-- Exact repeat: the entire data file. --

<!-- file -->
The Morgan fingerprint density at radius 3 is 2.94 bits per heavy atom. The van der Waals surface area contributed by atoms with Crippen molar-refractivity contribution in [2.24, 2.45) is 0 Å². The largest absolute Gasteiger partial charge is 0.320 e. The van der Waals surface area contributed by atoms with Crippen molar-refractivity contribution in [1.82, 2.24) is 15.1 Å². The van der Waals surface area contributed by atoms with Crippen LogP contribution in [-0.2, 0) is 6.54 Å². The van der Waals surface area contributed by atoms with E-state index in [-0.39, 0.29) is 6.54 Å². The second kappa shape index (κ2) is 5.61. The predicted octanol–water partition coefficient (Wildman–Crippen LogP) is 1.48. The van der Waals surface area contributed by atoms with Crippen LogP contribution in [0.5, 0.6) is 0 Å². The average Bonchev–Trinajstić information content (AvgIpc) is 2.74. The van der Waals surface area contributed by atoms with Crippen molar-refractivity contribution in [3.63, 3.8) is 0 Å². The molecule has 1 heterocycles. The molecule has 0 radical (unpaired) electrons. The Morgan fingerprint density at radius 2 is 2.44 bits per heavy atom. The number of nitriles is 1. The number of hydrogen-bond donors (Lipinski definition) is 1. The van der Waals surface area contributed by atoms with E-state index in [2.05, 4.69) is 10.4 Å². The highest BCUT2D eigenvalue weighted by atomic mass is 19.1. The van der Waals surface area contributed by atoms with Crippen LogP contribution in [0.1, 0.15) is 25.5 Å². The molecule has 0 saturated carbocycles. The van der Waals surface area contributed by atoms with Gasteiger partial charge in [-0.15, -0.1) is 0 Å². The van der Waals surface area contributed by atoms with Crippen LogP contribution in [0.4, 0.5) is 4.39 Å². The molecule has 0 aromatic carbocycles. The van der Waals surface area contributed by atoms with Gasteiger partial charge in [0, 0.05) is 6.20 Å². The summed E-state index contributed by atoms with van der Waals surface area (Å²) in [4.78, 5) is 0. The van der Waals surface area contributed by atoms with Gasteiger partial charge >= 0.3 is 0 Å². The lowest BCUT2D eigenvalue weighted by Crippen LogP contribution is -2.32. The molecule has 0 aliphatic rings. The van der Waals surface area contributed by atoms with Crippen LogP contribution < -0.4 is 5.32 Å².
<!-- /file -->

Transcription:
The Morgan fingerprint density at radius 3 is 2.94 bits per heavy atom. The van der Waals surface area contributed by atoms with Crippen molar-refractivity contribution in [2.24, 2.45) is 0 Å². The largest absolute Gasteiger partial charge is 0.320 e. The van der Waals surface area contributed by atoms with Crippen molar-refractivity contribution in [1.82, 2.24) is 15.1 Å². The van der Waals surface area contributed by atoms with Crippen LogP contribution in [-0.2, 0) is 6.54 Å². The van der Waals surface area contributed by atoms with E-state index in [-0.39, 0.29) is 6.54 Å². The second kappa shape index (κ2) is 5.61. The predicted octanol–water partition coefficient (Wildman–Crippen LogP) is 1.48. The van der Waals surface area contributed by atoms with Crippen LogP contribution in [0.5, 0.6) is 0 Å². The average Bonchev–Trinajstić information content (AvgIpc) is 2.74. The van der Waals surface area contributed by atoms with Crippen molar-refractivity contribution in [3.63, 3.8) is 0 Å². The molecule has 1 heterocycles. The molecule has 0 radical (unpaired) electrons. The Morgan fingerprint density at radius 2 is 2.44 bits per heavy atom. The number of nitriles is 1. The number of hydrogen-bond donors (Lipinski definition) is 1. The van der Waals surface area contributed by atoms with E-state index in [2.05, 4.69) is 10.4 Å². The highest BCUT2D eigenvalue weighted by atomic mass is 19.1. The van der Waals surface area contributed by atoms with Crippen LogP contribution in [0.1, 0.15) is 25.5 Å². The molecule has 0 saturated carbocycles. The van der Waals surface area contributed by atoms with Gasteiger partial charge in [-0.15, -0.1) is 0 Å². The van der Waals surface area contributed by atoms with Crippen LogP contribution in [0.4, 0.5) is 4.39 Å². The molecule has 0 aromatic carbocycles. The van der Waals surface area contributed by atoms with Gasteiger partial charge in [0, 0.05) is 6.20 Å². The summed E-state index contributed by atoms with van der Waals surface area (Å²) in [4.78, 5) is 0. The van der Waals surface area contributed by atoms with Gasteiger partial charge >= 0.3 is 0 Å². The lowest BCUT2D eigenvalue weighted by Crippen LogP contribution is -2.32. The molecule has 0 aliphatic rings. The van der Waals surface area contributed by atoms with Crippen LogP contribution < -0.4 is 5.32 Å².